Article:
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Viktor Chernomyrdin, Yeltsin's stolid prime minister, dies

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By Will Englund
Washington Post Foreign Service
Wednesday, November 3, 2010; 8:13 PM

MOSCOW - Viktor S. Chernomyrdin, given to startlingly apt if occasionally cock-eyed aphorisms, was a ruefully calming influence during his five years as Russian prime minister in the tumultuous 1990s.

A onetime Soviet minister who had turned Gazprom into a sprawling private company, Mr. Chernomyrdin then turned down the heat on economic reform when it looked like it would wreck the country. He died Nov. 3 at the age of 72 of undisclosed causes.

Selected by President Boris Yeltsin in 1992 to bring a bit of Russian common sense to a government that threatened to go off the rails, Mr. Chernomyrdin was afflicted with a strong streak of realism.

"We wanted to do better, but it turned out as always," he said in 1993 after the central bank botched a currency exchange plan. He wound up coining a phrase that is pithier in Russian, sums up so much of the national character and is a favorite saying here to this day.

Opponents accused Mr. Chernomyrdin of standing by as corruption began to escalate, although to nowhere near the levels it has since reached.

When the economy cratered in 1998, a coalition of Communists and liberals in the parliament refused to confirm his renomination as prime minister. Some thought of him as a barely reconstructed Soviet apparatchik, though an enormously wealthy one thanks to his stake in Gazprom.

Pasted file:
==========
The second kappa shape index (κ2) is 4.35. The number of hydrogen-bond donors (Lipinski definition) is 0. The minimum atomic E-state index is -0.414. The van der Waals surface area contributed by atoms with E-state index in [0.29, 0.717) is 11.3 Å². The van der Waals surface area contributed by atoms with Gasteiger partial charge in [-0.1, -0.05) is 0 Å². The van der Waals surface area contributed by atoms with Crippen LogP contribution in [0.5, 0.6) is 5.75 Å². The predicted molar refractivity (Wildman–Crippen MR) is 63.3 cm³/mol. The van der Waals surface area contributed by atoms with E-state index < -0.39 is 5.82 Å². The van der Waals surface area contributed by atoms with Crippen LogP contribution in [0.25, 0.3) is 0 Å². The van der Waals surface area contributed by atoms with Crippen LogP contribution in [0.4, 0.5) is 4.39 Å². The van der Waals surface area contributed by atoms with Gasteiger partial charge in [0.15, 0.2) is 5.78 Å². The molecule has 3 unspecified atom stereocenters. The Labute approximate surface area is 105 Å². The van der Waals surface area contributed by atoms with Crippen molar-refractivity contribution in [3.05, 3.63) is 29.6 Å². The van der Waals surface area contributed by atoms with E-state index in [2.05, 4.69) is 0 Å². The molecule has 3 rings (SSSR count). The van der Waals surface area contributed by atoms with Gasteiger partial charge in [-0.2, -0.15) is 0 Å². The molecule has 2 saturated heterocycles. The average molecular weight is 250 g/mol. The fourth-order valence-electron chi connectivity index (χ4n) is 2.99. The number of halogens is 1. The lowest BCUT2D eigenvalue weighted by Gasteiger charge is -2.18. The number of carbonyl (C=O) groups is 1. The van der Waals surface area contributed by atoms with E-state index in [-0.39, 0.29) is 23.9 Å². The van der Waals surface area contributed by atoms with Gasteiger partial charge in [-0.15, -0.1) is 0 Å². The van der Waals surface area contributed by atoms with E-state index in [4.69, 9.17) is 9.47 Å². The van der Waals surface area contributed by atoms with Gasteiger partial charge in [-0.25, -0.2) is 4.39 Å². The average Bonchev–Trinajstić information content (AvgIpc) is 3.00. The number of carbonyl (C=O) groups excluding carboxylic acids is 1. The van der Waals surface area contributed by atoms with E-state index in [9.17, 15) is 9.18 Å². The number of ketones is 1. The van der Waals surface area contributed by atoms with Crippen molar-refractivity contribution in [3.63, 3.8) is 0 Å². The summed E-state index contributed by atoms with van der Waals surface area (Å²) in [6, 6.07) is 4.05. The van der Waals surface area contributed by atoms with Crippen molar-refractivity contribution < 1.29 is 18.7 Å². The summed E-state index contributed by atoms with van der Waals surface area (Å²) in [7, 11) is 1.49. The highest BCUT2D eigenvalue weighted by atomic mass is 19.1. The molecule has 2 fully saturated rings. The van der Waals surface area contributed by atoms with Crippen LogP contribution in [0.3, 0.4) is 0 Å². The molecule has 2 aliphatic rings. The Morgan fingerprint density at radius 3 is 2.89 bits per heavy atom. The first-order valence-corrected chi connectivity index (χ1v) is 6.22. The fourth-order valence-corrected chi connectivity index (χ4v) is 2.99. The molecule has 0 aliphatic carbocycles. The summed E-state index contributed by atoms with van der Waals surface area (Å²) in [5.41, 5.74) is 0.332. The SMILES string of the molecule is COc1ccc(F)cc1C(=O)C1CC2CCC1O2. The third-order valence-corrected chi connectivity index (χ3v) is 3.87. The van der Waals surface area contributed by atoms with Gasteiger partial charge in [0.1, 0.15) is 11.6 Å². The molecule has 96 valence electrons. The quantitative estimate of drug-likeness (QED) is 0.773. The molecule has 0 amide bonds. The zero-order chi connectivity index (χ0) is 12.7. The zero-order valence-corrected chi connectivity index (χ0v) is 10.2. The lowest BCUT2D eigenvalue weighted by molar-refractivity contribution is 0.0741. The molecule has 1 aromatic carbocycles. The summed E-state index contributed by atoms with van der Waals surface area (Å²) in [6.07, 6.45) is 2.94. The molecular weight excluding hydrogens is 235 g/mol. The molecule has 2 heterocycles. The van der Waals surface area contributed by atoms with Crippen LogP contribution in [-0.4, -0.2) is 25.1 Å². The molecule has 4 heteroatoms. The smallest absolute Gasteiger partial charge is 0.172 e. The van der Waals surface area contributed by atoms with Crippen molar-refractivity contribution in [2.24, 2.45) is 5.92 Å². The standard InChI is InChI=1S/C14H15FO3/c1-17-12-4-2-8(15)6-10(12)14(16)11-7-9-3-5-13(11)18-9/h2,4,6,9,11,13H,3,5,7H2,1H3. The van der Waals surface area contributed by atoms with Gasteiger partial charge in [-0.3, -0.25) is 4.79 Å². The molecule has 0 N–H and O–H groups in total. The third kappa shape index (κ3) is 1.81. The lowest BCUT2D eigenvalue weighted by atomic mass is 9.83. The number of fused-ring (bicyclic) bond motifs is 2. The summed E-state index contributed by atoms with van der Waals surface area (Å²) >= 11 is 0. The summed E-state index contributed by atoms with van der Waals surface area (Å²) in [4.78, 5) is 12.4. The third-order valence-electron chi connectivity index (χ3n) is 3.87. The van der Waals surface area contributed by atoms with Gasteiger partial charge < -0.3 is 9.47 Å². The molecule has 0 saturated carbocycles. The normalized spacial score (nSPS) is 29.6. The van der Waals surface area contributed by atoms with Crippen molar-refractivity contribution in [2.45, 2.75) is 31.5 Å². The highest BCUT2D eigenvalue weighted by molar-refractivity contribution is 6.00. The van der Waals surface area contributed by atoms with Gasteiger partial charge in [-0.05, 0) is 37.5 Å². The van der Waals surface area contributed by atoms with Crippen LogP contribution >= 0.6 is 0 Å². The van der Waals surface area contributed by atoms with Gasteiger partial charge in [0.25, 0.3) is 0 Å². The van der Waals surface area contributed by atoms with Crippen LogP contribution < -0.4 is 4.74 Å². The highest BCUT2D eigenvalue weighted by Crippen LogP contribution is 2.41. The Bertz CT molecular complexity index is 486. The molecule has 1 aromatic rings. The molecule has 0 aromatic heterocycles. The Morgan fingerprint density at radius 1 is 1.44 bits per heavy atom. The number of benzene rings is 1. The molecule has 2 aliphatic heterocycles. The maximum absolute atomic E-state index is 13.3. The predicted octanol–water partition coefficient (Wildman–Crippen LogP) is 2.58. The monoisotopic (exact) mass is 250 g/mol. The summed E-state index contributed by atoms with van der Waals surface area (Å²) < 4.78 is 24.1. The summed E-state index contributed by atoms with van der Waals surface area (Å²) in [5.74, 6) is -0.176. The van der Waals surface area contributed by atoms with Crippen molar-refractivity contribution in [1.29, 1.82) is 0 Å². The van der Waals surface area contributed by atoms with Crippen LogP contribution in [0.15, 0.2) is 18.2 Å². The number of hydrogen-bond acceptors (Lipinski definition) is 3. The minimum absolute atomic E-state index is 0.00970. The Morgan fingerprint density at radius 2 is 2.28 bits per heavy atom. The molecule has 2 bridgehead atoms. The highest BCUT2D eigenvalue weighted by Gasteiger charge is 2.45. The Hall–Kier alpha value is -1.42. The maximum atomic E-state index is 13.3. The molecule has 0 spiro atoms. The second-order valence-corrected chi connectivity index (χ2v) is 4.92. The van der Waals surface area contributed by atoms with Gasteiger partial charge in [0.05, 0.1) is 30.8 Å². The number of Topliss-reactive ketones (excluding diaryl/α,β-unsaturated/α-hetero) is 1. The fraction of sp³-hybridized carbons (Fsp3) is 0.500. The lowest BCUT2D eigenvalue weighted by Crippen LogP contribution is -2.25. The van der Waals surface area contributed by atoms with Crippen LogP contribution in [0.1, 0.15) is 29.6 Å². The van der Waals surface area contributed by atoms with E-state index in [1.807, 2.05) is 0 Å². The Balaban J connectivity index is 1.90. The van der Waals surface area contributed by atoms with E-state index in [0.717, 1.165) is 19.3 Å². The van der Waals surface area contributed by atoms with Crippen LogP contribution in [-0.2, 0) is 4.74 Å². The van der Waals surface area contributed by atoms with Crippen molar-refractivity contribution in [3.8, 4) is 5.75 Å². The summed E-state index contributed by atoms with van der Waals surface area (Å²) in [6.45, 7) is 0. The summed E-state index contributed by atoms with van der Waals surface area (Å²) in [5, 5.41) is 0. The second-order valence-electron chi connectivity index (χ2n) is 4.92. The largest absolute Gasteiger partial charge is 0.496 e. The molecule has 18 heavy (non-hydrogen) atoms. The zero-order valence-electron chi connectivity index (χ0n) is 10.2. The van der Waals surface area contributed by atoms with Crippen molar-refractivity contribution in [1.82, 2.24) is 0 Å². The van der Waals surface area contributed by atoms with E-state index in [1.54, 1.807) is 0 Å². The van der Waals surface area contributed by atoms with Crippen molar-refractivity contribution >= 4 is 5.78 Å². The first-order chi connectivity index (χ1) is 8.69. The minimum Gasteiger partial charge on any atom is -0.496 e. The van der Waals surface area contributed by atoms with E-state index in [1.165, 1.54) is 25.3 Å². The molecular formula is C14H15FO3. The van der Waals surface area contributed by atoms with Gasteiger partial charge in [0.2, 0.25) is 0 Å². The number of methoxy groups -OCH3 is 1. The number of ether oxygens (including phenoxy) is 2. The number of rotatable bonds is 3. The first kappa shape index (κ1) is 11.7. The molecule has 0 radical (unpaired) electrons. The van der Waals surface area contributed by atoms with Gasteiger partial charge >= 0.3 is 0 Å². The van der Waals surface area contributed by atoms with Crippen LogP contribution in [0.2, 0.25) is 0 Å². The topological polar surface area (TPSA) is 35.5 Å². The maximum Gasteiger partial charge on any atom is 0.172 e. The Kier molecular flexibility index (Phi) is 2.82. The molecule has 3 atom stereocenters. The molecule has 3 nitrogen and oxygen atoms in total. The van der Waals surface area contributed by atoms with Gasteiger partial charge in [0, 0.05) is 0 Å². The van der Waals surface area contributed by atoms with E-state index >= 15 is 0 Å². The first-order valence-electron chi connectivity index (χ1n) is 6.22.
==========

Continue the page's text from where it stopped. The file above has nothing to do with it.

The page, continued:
He had come up through the ranks of the Soviet-era Ministry of Gas Industry and was naturally protective of the ministry during the Mikhail Gorbachev-era reforms of the late 1980s. He helped oversee its transformation into a state-controlled company, Gazprom, which remains a powerful and useful adjunct of the Russian government in economic and foreign affairs.

But he didn't roll back the Yeltsin reforms, either. In his own way, he recognized that there was no returning to Russia's past.

And he twice played a key role in de-escalating violent conflict. In 1995 he personally negotiated - over the phone, on live television - with Chechen militants who had seized a hospital, and he secured the release of all their hostages without bloodshed.

In 1999, as Yeltsin's special envoy to Yugoslavia, he persuaded President Slobodan Milosevic that Kosovo wasn't worth the destruction of Serbia at the hands of NATO. In a later interview with the public-television program "Frontline," he said he had also persuaded a reluctant Clinton administration to stop bombing before Serbian troops pulled out.

Viktor Stepanovich Chernomyrdin was born April 9, 1938, in Cherny Ostrog, just south of the Ural Mountains. His father was a laborer; his first job after completing school - where he was a mediocre student at best - was as a mechanic in an oil refinery, in the city of Orsk.

He joined the Communist Party at 23 and was soon involved in party work in the natural gas industry.


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